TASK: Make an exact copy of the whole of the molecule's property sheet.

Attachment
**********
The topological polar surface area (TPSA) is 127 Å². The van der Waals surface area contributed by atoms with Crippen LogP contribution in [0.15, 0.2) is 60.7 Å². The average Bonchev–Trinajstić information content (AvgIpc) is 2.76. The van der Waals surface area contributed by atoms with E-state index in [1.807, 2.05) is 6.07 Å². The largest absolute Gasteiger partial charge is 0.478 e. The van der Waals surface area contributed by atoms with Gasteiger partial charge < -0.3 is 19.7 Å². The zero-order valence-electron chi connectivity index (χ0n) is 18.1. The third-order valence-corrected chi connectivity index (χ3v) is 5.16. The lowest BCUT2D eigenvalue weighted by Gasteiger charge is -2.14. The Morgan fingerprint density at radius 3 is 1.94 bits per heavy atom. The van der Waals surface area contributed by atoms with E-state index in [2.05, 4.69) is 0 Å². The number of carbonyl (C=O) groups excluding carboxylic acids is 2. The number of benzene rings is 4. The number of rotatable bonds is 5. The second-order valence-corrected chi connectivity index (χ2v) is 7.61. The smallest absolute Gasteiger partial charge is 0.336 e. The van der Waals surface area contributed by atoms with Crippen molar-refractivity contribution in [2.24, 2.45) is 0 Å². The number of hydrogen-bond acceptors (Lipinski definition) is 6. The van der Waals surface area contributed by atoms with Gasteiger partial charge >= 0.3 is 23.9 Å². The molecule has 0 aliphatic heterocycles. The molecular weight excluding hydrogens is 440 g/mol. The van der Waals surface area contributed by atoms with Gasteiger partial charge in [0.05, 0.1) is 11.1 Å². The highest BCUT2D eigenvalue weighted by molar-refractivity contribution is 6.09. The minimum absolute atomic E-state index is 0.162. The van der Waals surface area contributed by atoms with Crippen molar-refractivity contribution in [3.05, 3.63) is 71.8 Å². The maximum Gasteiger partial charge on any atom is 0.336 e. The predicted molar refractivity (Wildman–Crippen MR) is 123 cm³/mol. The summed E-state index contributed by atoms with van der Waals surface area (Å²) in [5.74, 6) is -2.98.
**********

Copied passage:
The topological polar surface area (TPSA) is 127 Å². The van der Waals surface area contributed by atoms with Crippen LogP contribution in [0.15, 0.2) is 60.7 Å². The average Bonchev–Trinajstić information content (AvgIpc) is 2.76. The van der Waals surface area contributed by atoms with E-state index in [1.807, 2.05) is 6.07 Å². The largest absolute Gasteiger partial charge is 0.478 e. The van der Waals surface area contributed by atoms with Gasteiger partial charge < -0.3 is 19.7 Å². The zero-order valence-electron chi connectivity index (χ0n) is 18.1. The third-order valence-corrected chi connectivity index (χ3v) is 5.16. The lowest BCUT2D eigenvalue weighted by Gasteiger charge is -2.14. The Morgan fingerprint density at radius 3 is 1.94 bits per heavy atom. The van der Waals surface area contributed by atoms with E-state index in [2.05, 4.69) is 0 Å². The number of carbonyl (C=O) groups excluding carboxylic acids is 2. The number of benzene rings is 4. The number of rotatable bonds is 5. The second-order valence-corrected chi connectivity index (χ2v) is 7.61. The smallest absolute Gasteiger partial charge is 0.336 e. The van der Waals surface area contributed by atoms with Crippen molar-refractivity contribution in [2.24, 2.45) is 0 Å². The number of hydrogen-bond acceptors (Lipinski definition) is 6. The van der Waals surface area contributed by atoms with Gasteiger partial charge >= 0.3 is 23.9 Å². The molecule has 0 aliphatic heterocycles. The molecular weight excluding hydrogens is 440 g/mol. The van der Waals surface area contributed by atoms with Gasteiger partial charge in [0.05, 0.1) is 11.1 Å². The highest BCUT2D eigenvalue weighted by molar-refractivity contribution is 6.09. The minimum absolute atomic E-state index is 0.162. The van der Waals surface area contributed by atoms with Crippen molar-refractivity contribution in [3.05, 3.63) is 71.8 Å². The maximum Gasteiger partial charge on any atom is 0.336 e. The predicted molar refractivity (Wildman–Crippen MR) is 123 cm³/mol. The summed E-state index contributed by atoms with van der Waals surface area (Å²) in [5.74, 6) is -2.98.